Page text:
The feds have unearthed a trove of fossils brought into the United States illegally. An investigation of a Wyoming fossil dealer uncovered dozens of fossils from Mongolia and China, countries that prohibit their export.
The Wyoming dealer, John Richard "Rick" Rolater, pleaded guilty on Thursday (Jan. 2) to charges he conspired to smuggle fossils into the United States with the intent of selling them. Rolater, 69, owns two stores called By Nature Gallery, where he sells fossils and other items.
The investigation of Rolater led the feds to seize the fossils, which include three skulls from a prehistoric predator known as Tarbosaurus bataar, an Asian relative of Tyrannosaurus rex. Clearly identifiable Tarbosaurus fossils have been found only in a rock formation exposed in Mongolia, paleontologists say. The list also includes fossils from Mongolian Protoceratops, and from four-winged microraptors and dinosaur eggs from China. [See Photos of Amazing Dinosaur Fossils]
Rolater had no idea he was risking prosecution by selling fossils from these countries, said Pat Crank, Rolater's attorney.
“Prior to this investigation, Rick advertised Mongolian and Chinese fossils on his website and had bataar skulls in the windows of his stores,” Crank said. “I don’t think anyone believed it was illegal.”
Indeed, fossils from Mongolia and China were freely bought and sold in the United States. But an international custody battle over a Tarbosaurus bataar skeleton changed that. The fight over the dinosaur gave rise to criminal charges against a Florida man, Eric Prokopi, who pleaded guilty in December 2012 to smuggling and other charges. This case was a "watershed event" for people involved in the commercial fossil industry in the United States, Crank said.
The fossils seized as part of the Rolater investigation, like those seized in the Prokopi case, will be returned to their countries of origin, according to officials.
Rolater's case began in June 2012 after a tip to a hotline informed investigators Rolater was selling a Tarbosaurus skull. At about this time, Prokopi's case was making headlines. Prokopi had attempted to sell the skeleton, which he had prepared and mounted, but news of the sale sparked protest from Mongolian President Tsakhia Elbegdorj, who said the fossils were likely taken illegally from his country.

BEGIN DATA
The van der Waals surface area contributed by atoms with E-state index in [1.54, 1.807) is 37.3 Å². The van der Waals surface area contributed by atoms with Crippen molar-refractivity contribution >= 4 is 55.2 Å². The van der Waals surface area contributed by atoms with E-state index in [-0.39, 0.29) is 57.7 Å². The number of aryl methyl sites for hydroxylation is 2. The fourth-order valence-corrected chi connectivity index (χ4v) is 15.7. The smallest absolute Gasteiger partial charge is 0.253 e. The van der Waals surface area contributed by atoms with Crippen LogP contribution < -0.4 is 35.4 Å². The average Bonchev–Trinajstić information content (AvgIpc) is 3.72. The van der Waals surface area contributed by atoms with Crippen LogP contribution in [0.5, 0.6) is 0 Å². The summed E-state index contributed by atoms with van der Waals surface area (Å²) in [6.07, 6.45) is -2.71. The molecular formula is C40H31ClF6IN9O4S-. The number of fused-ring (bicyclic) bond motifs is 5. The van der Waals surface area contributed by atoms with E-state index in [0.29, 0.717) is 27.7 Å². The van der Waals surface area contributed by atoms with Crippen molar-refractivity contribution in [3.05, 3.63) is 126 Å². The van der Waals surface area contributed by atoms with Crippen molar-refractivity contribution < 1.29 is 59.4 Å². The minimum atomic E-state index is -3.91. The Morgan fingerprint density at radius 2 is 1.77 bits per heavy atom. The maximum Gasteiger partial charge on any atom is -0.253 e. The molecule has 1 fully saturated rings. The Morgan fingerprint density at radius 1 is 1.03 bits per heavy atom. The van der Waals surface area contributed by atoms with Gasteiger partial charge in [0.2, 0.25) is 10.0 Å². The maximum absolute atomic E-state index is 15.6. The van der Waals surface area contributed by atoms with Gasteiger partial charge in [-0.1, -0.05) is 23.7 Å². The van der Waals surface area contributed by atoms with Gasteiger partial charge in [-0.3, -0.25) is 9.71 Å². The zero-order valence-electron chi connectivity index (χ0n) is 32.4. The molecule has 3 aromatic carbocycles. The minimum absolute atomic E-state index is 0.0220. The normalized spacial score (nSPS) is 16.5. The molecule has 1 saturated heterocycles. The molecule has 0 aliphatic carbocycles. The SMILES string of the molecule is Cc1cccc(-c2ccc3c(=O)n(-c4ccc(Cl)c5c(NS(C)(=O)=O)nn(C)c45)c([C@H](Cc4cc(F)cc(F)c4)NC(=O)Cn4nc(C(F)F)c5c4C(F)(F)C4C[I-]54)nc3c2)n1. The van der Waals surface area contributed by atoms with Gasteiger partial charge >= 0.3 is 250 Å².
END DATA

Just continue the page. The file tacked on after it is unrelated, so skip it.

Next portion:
Rolater had been displaying one Tarbosaurus skull in his Jackson, Wyo., store window, but it disappeared. Agents discovered the skull hidden in a closet of a home owned by Rolater and occupied by the store's director, according to a Homeland Security Investigations (HSI) press release.
HSI agents later found a second skull, this one from a juvenile Tarbosaurus, tucked into a crawl space in Rolater's Eagle, Colo., home, HSI announced.
Crank took issue with this version of events, saying investigators had previously contacted Rolater asking for the specimens, and that Rolater had put the items aside for safekeeping. "It makes no sense he would hide them," Crank said.
A third Tarbosaurus bataar skull, which Rolater had sold, was seized from Wichita Falls, Texas, this past July, said Special Agent Buckley J. Thomas, resident agent in charge of HSI Cheyenne, Wyo. Investigators hope to take possession of more fossils Rolater dealt, Thomas told LiveScience.
Rolater had no substantive connection to Prokopi, Thomas said. "We believe Rolater had a different source for his fossils than Prokopi did," and Prokopi did not provide information that led to charges against Rolater, he said.
Rolater pleaded guilty to conspiring with a "Chinese supplier" to smuggle Chinese fossils into the United States with plans to sell them. In a deal with the U.S. Attorney’s Office for the District of Wyoming, he has agreed to serve two years' supervised probation and pay a $25,000 fine.
Rolater's formal sentencing won't take place until March, Crank said. Both the Mongolian and Chinese fossils recovered from Rolater will be returned to their respective countries of origin, officials said.
"From the Mongolian perspective, there is some excitement to see that the U.S. government is continuing to uphold its attention and commitment to stopping the illicit fossil trade, and it wasn't just a one-hit wonder with Prokopi," said Robert Painter, the Houston-based attorney who represents the Mongolia leader Elbegdorj.
Mongolia is establishing its first dinosaur museum, which will house repatriated specimens. More than two dozen fossils recovered from Prokopi and the English fossil dealer Chris Moore are in New York awaiting return to Mongolia, Painter said.